Gloucestershire Royal Hospital


The emergency surgical assessment unit (ESAU) treats patients who have been referred by their GP, or by A&E, to be assessed for emergency treatment.

You will find the unit on the 5th floor of the Tower Block at Gloucestershire Royal Hospital.

Patients don’t usually stay in the unit for more than 24 hours, and will either:

  • be admitted to a ward
  • have surgery
  • be sent home (discharged)

Leaflet for more information

During your stay at ESAU


On admission to the unit, you will be asked not to eat anything, as some investigations require you to have an empty stomach. You can drink water unless you are advised to remain nil by mouth.

You will be seen by a member of the team, who will complete a set of observations. These will include taking your blood pressure and pulse. You will also have a small sample of blood taken for testing. Some patients may have a cannula (small tube) inserted into a vein in their arm to allow staff to take a sample of blood for testing.

If this is the case, the cannula will be left in your arm to allow pain relief or intravenous fluids to be given if needed. If you have any concerns at this point, please discuss these with a member of staff.

You will be asked to wait to be assessed by either the doctor or Advanced Nurse Practitioner (ANP). Please be patient, we know you are here but we may be seeing other patients who are unwell or need urgent attention.

When the doctor or ANP is available you will be taken to a treatment room to be examined. You can have a relative or carer present, or if you prefer you can request to have a member of staff be with you during the assessment. Following this consultation, any necessary tests or investigations will be requested.


Some investigations may need to be arranged with other departments, for example with radiology, because of this there may be a long wait.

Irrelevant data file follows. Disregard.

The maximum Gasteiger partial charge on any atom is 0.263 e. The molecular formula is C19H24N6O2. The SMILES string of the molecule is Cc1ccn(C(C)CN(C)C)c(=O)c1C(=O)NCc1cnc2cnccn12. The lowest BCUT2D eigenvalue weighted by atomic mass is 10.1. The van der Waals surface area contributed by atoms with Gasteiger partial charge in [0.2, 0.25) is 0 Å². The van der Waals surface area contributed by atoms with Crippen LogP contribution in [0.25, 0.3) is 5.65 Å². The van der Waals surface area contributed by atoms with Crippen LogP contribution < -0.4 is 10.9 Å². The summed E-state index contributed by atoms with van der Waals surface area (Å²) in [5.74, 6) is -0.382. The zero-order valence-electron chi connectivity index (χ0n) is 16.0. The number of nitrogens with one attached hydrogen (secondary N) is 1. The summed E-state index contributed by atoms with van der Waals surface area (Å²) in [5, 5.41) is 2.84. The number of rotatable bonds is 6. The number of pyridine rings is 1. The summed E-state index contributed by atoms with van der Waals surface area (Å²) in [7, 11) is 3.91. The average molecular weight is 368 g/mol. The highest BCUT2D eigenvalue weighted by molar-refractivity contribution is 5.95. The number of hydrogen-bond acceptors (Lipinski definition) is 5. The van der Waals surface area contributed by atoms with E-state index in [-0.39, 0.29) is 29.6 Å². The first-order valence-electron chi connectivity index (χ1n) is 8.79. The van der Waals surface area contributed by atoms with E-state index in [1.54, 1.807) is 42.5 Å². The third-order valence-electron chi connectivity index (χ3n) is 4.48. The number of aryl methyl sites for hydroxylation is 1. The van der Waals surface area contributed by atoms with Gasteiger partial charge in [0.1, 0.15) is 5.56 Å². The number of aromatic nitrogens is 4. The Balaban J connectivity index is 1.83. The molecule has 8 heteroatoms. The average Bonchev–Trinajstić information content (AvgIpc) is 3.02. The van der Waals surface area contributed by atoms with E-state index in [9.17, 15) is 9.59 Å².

Sometimes more than one investigation is needed, which may require you to come back to the unit the following day. If we can, we will give you a time for the test, however, this is not always possible and may mean you waiting again for some considerable time. If we are unable to give you an appointment time on the day of your assessment or you have to return the following day for a test, we may take your contact number so that we can inform you of your appointment time when we have it.

Treatment plan

Once you have your diagnosis, you may need surgery or further inpatient investigations. If this is the case you will be admitted to a ward.

If you do not need surgery but we feel we would like to continue to monitor your symptoms, you will be given a time and date to come back for further assessment. If we can complete your treatment on this visit, you will be discharged.

Once you have been discharged, if you feel your symptoms are worse or you start to feel unwell, please contact the unit for advice. We can reassess patients up to 48 hours following discharge. After this time, please see your GP or contact NHS 111 for advice.


About your stay

Each year we see thousands of patients in our hospitals.

Our aim is to provide the best care for everyone.

We want to hear about your experiences; what went well, and where we can continue to improve and do better for you, your families, and our communities.

Tell us here